Specifics of the Ocean Model Equations

We here provide more details of the terms appearing in the ocean model equations described in Generalized vertical coordinate equations.

Horizontal Momentum Equation

Equation h-equations - momentum is the horizontal momentum equation written in its vector-invariant advective form [1] with \(\mathbf{u} = \hat{\mathbf{x}} \, u + \hat{\mathbf{y}} \, v\) the horizontal velocity, \(p\) the hydrostatic pressure, \(f\) the Coriolis parameter, and

\[\zeta^{(r)} = \hat{\bf z} \cdot (\nabla_{r}\times \mathbf{u})\]

the vertical component of the vorticity using \(\nabla_{r}\) for the curl operator. The discretization of the Coriolis term is the enstrophy conserving scheme of [56]. The geopotential coordinate, \(z\), has a value \(z=0\) at a resting ocean surface, \(z=\eta(x,y,t)\) at the ocean free surface, and \(z=-H(x,y)\) at the ocean bottom. We use the Boussinesq approximation (volume conserving kinematics) with \(\rho_{0} = 1035~\mbox{kg}~\mbox{m}^{-3}\) the reference density. [2] Time and horizontal derivatives are computed holding the generalized vertical coordinate fixed rather than the geopotential

\[\frac{\partial}{\partial t} = \left[ \frac{\partial}{\partial t} \right]_{r} \qquad \nabla_{r} = \hat{\mathbf{x}} \left[ \frac{\partial}{\partial x} \right]_{r} + \hat{\mathbf{y}} \left[ \frac{\partial}{\partial y} \right]_{r}.\]

The transport of seawater crossing surfaces of constant \(r\) is measured by the dia-surface velocity component (see section 6.7 of [23])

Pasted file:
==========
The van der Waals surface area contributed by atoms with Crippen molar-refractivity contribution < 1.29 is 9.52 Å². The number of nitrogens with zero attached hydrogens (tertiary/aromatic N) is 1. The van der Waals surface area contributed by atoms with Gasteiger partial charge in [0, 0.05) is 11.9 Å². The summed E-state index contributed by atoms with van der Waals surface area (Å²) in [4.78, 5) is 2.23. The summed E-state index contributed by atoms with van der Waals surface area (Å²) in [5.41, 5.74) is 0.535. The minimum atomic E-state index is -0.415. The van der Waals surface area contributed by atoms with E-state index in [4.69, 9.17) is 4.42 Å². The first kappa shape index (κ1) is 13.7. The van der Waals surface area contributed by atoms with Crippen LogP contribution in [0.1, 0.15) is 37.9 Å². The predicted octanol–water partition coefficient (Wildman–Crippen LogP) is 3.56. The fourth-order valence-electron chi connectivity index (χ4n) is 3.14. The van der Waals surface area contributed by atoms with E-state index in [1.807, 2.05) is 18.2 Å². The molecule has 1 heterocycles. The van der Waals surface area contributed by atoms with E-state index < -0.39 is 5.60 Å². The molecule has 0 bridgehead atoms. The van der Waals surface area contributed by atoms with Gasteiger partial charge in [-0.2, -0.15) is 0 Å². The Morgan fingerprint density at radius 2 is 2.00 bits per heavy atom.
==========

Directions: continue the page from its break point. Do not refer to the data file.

\[\frac{\partial z}{\partial r} \, \frac{\mathrm{D}r}{\mathrm{D}t} = z_{r} \, \dot{r},\]

with \(z_{r}\) the specific thickness that is assumed one-signed throughout the ocean, and \(\mathrm{D}/\mathrm{D}t\) the material time derivative operator. In the ocean interior where \(r\) is aligned with isopycnals, the dia-surface velocity becomes the diapycnal velocity whose value is directly related to irreversible processes such as mixing that act on potential temperature and salinity. In the unstratified mixed layers, \(r =z^{*}\) so that \(z_{r} \dot{r} = (\partial z/\partial z^{*}) \, \mathrm{D}z^{*}/\mathrm{D}t\), which is close to the familiar vertical velocity component \(\mathrm{D}z/\mathrm{D}t\).

Viscous dissipation (Laplacian and biharmonic friction following [25]) and mechanical boundary forces (winds, bottom stress) contribute to the divergence of the deviatoric (symmetric and trace-free) stress tensor, \(\boldsymbol{\mathcal{F}} = \nabla \cdot \mathbf{\tau}\). MOM6 and the real ocean have no vertical sidewalls, and MOM6 treats all solid-earth boundaries with bottom stress parameterized as a quadratic drag.

Hydrostatic balance

Equation h-equations - hydrostatic is the discrete version of the hydrostatic balance. The horizontal pressure gradient force is implemented as a contact force following the method of [3]. These equations differ from [7] who uses the Montgomery potential to calculate pressure gradient accelerations.

Thickness and tracer equations

Volume conservation appears in the form of a prognostic flux-form layer thickness equation h-equations - thickness, with the non-negative layer thickness given by

\[h = \frac{\partial z}{\partial r} \, \mathrm{d}r,\]